EXTERIOR: a two storey building, the front (west) elevation has an exposed ground-floor timber box frame with painted brick infill, and hung tiles to the first floor. The central entrance door, which is beneath a conical porch roof and a six-pane first-floor casement window, is flanked by a pair of two-storey bow windows with conical roofs. To the north and south are stone lean-tos with catslide tile roofs. This south end includes casement windows and a brick stack; above the lean-to is the half-hipped end of the house, with exposed first-floor box frame and a central casement window. The southern stone lean-to is partially clad in weatherboarding and includes a side door. To the rear is the brick lean-to with a catslide roof with dormer window; it incorporates further casement windows and a side entrance in its south return. The house is topped by a tile roof which is hipped to the south and half-hipped to the north. Near the centre of the roof ridge is the brick stack with stepped detailing. A small fragment of stone wall attached to the front (west) elevation is not included in the listing*.

INTERIOR: the front (west) door opens into a lobby located on one side of a substantial central brick chimney stack; within the roof the stack is partially rendered. Either side of the central stack are fireplaces on both floors; all of the fireplaces have been subject to some degree of infilling and contain mid-C20 brick fire surrounds. Internally there is evidence of early carpentry including the surviving box frame, various phases of floorboards and plank doors, some exposed ceiling joists and a chamfered bressumer over the north facing fireplace with a visible lamb-tongue stop at one end. A ground-floor timber archway has been inserted in the original rear wall to provide access to the rear lean-to; there are also internal windows within the same partitions. There is an additional brick fireplace within the northern lean-to. The early staircase, most likely located to the side of the main stack, has been removed; the straight flight stair in the rear lean-to is later, and an opening has been made at first-floor level to provide access to the rooms above; the wall plate in this location shows evidence of open mortises where the original infill has been removed. Further timber-framing is visible within the two first-floor rooms, including the jowled posts. Within the roof spaces of the rear northern catslide roofs there is evidence of the timber frame with daub infill in the walls of the principal historic range. The structure of the tie beam roof is visible within the first-floor ceiling and attic space, and retains many historic timbers, including ties, collars, purlins and rafters.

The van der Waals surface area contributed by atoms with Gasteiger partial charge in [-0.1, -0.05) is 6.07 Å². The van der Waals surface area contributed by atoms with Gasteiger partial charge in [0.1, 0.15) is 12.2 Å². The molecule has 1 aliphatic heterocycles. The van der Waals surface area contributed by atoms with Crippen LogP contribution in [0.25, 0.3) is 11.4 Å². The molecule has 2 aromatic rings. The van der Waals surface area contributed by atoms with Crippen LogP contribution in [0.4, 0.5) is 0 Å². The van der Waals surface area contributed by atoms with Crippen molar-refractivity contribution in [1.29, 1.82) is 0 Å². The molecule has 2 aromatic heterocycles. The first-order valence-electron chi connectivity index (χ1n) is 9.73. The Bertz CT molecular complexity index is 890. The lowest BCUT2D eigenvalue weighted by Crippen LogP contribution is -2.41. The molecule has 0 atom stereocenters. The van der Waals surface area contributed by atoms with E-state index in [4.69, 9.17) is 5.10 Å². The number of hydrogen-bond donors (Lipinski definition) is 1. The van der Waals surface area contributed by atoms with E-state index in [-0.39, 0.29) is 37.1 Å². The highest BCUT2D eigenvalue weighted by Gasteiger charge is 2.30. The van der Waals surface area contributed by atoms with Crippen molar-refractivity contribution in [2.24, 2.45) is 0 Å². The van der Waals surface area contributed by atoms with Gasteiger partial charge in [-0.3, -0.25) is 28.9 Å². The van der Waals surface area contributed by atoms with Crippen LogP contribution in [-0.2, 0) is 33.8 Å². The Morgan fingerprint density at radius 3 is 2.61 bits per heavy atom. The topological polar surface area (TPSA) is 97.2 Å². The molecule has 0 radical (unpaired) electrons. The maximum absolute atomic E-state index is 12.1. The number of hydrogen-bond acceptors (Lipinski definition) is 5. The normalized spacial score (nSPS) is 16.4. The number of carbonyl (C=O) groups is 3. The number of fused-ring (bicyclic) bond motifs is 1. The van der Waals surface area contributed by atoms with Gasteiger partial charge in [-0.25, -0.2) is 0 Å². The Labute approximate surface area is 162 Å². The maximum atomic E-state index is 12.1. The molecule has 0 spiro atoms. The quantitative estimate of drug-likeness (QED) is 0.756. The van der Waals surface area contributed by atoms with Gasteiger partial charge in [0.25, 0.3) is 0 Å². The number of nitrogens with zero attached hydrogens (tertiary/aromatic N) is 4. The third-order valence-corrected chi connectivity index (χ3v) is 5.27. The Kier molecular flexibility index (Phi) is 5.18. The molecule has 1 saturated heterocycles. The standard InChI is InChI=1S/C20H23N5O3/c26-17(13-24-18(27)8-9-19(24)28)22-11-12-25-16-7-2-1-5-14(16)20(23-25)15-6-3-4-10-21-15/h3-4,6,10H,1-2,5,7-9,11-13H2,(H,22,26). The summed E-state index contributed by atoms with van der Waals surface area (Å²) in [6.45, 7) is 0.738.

* Pursuant to s1 (5A) of the Planning (Listed Buildings and Conservation Areas) Act 1990 (‘the Act’) it is declared that the section of wall attached to the south side of the building is not of special architectural or historic interest; however, any works which have the potential to affect the character of the listed building as a building of special architectural or historic interest may still require LBC and this is a matter for the LPA to determine.




This building is listed under the Planning (Listed Buildings and Conservation Areas) Act 1990 as amended for its special architectural or historic interest.

End of official listing